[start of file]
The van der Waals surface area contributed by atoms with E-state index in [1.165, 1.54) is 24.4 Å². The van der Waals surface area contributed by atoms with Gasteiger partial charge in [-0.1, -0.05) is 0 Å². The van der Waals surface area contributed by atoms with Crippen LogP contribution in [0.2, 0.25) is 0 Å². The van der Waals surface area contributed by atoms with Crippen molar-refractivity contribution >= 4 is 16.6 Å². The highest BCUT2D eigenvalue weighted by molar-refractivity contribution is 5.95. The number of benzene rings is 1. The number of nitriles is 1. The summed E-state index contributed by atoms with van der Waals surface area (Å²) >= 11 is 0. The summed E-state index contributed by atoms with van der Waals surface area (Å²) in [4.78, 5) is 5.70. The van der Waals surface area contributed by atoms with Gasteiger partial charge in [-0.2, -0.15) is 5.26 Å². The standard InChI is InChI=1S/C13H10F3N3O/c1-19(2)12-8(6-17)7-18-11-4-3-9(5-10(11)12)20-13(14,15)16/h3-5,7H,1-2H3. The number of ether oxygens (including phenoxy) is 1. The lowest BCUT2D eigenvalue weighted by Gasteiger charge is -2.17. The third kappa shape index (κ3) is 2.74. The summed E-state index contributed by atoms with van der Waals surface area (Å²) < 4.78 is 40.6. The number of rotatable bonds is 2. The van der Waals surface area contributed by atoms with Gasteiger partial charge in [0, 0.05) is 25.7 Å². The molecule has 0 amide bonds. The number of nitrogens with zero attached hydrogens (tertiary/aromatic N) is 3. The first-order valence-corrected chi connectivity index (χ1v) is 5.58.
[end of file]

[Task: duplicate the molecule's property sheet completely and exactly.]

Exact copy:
The van der Waals surface area contributed by atoms with E-state index in [1.165, 1.54) is 24.4 Å². The van der Waals surface area contributed by atoms with Gasteiger partial charge in [-0.1, -0.05) is 0 Å². The van der Waals surface area contributed by atoms with Crippen LogP contribution in [0.2, 0.25) is 0 Å². The van der Waals surface area contributed by atoms with Crippen molar-refractivity contribution >= 4 is 16.6 Å². The highest BCUT2D eigenvalue weighted by molar-refractivity contribution is 5.95. The number of benzene rings is 1. The number of nitriles is 1. The summed E-state index contributed by atoms with van der Waals surface area (Å²) >= 11 is 0. The summed E-state index contributed by atoms with van der Waals surface area (Å²) in [4.78, 5) is 5.70. The van der Waals surface area contributed by atoms with Gasteiger partial charge in [-0.2, -0.15) is 5.26 Å². The standard InChI is InChI=1S/C13H10F3N3O/c1-19(2)12-8(6-17)7-18-11-4-3-9(5-10(11)12)20-13(14,15)16/h3-5,7H,1-2H3. The number of ether oxygens (including phenoxy) is 1. The lowest BCUT2D eigenvalue weighted by Gasteiger charge is -2.17. The third kappa shape index (κ3) is 2.74. The summed E-state index contributed by atoms with van der Waals surface area (Å²) < 4.78 is 40.6. The number of rotatable bonds is 2. The van der Waals surface area contributed by atoms with Gasteiger partial charge in [0, 0.05) is 25.7 Å². The molecule has 0 amide bonds. The number of nitrogens with zero attached hydrogens (tertiary/aromatic N) is 3. The first-order valence-corrected chi connectivity index (χ1v) is 5.58.